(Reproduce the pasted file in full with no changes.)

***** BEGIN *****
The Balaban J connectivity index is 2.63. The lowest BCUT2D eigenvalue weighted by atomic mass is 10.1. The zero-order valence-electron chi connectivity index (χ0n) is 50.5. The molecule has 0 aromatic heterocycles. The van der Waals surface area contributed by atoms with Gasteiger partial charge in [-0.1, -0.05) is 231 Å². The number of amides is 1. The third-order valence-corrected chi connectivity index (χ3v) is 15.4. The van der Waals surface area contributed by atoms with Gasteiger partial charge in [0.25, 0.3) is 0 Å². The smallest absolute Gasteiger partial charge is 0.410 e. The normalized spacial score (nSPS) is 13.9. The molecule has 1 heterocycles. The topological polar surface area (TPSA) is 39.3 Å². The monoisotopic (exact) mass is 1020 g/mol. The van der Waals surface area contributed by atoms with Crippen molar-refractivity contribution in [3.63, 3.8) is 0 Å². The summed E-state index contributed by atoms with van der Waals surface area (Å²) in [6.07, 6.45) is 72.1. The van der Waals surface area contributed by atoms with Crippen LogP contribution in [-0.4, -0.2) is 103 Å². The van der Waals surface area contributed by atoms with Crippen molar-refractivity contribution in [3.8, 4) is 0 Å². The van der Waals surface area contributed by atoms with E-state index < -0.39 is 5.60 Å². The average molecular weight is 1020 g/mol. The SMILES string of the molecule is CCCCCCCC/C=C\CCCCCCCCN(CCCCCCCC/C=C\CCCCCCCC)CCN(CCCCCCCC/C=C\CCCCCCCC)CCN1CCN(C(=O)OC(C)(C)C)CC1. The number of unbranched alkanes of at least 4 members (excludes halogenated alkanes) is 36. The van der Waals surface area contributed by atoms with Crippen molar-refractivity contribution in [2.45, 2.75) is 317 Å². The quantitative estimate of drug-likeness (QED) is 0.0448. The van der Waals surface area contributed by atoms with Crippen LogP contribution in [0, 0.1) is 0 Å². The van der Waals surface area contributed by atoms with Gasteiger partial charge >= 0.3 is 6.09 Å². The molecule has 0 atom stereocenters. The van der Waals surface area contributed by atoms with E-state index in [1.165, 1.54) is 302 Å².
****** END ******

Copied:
The Balaban J connectivity index is 2.63. The lowest BCUT2D eigenvalue weighted by atomic mass is 10.1. The zero-order valence-electron chi connectivity index (χ0n) is 50.5. The molecule has 0 aromatic heterocycles. The van der Waals surface area contributed by atoms with Gasteiger partial charge in [-0.1, -0.05) is 231 Å². The number of amides is 1. The third-order valence-corrected chi connectivity index (χ3v) is 15.4. The van der Waals surface area contributed by atoms with Gasteiger partial charge in [0.25, 0.3) is 0 Å². The smallest absolute Gasteiger partial charge is 0.410 e. The normalized spacial score (nSPS) is 13.9. The molecule has 1 heterocycles. The topological polar surface area (TPSA) is 39.3 Å². The monoisotopic (exact) mass is 1020 g/mol. The van der Waals surface area contributed by atoms with Crippen molar-refractivity contribution in [3.63, 3.8) is 0 Å². The summed E-state index contributed by atoms with van der Waals surface area (Å²) in [6.07, 6.45) is 72.1. The van der Waals surface area contributed by atoms with Crippen LogP contribution in [-0.4, -0.2) is 103 Å². The van der Waals surface area contributed by atoms with Crippen molar-refractivity contribution in [3.8, 4) is 0 Å². The van der Waals surface area contributed by atoms with E-state index < -0.39 is 5.60 Å². The average molecular weight is 1020 g/mol. The SMILES string of the molecule is CCCCCCCC/C=C\CCCCCCCCN(CCCCCCCC/C=C\CCCCCCCC)CCN(CCCCCCCC/C=C\CCCCCCCC)CCN1CCN(C(=O)OC(C)(C)C)CC1. The number of unbranched alkanes of at least 4 members (excludes halogenated alkanes) is 36. The van der Waals surface area contributed by atoms with Crippen molar-refractivity contribution in [2.45, 2.75) is 317 Å². The quantitative estimate of drug-likeness (QED) is 0.0448. The van der Waals surface area contributed by atoms with Crippen LogP contribution in [0, 0.1) is 0 Å². The van der Waals surface area contributed by atoms with Gasteiger partial charge >= 0.3 is 6.09 Å². The molecule has 0 atom stereocenters. The van der Waals surface area contributed by atoms with E-state index in [1.165, 1.54) is 302 Å².